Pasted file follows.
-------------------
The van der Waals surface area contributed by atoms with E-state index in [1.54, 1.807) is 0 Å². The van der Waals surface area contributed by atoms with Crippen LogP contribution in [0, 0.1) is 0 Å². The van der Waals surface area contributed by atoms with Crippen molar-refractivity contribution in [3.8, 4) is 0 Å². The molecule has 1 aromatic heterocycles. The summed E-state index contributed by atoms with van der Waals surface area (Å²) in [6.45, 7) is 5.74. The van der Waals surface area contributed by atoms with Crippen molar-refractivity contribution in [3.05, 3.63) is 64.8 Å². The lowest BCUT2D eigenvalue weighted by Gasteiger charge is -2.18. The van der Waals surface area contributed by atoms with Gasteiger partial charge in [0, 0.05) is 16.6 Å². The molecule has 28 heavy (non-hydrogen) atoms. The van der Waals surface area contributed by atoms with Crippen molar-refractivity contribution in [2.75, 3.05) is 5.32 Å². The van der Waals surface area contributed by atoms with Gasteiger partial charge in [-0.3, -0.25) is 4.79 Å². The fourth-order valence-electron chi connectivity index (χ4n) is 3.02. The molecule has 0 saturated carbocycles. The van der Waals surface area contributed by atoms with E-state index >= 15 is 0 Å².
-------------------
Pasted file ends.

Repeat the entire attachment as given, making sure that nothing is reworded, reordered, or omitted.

The van der Waals surface area contributed by atoms with E-state index in [1.54, 1.807) is 0 Å². The van der Waals surface area contributed by atoms with Crippen LogP contribution in [0, 0.1) is 0 Å². The van der Waals surface area contributed by atoms with Crippen molar-refractivity contribution in [3.8, 4) is 0 Å². The molecule has 1 aromatic heterocycles. The summed E-state index contributed by atoms with van der Waals surface area (Å²) in [6.45, 7) is 5.74. The van der Waals surface area contributed by atoms with Crippen molar-refractivity contribution in [3.05, 3.63) is 64.8 Å². The lowest BCUT2D eigenvalue weighted by Gasteiger charge is -2.18. The van der Waals surface area contributed by atoms with Gasteiger partial charge in [0, 0.05) is 16.6 Å². The molecule has 28 heavy (non-hydrogen) atoms. The van der Waals surface area contributed by atoms with Crippen molar-refractivity contribution in [2.75, 3.05) is 5.32 Å². The van der Waals surface area contributed by atoms with Gasteiger partial charge in [-0.3, -0.25) is 4.79 Å². The fourth-order valence-electron chi connectivity index (χ4n) is 3.02. The molecule has 0 saturated carbocycles. The van der Waals surface area contributed by atoms with E-state index >= 15 is 0 Å².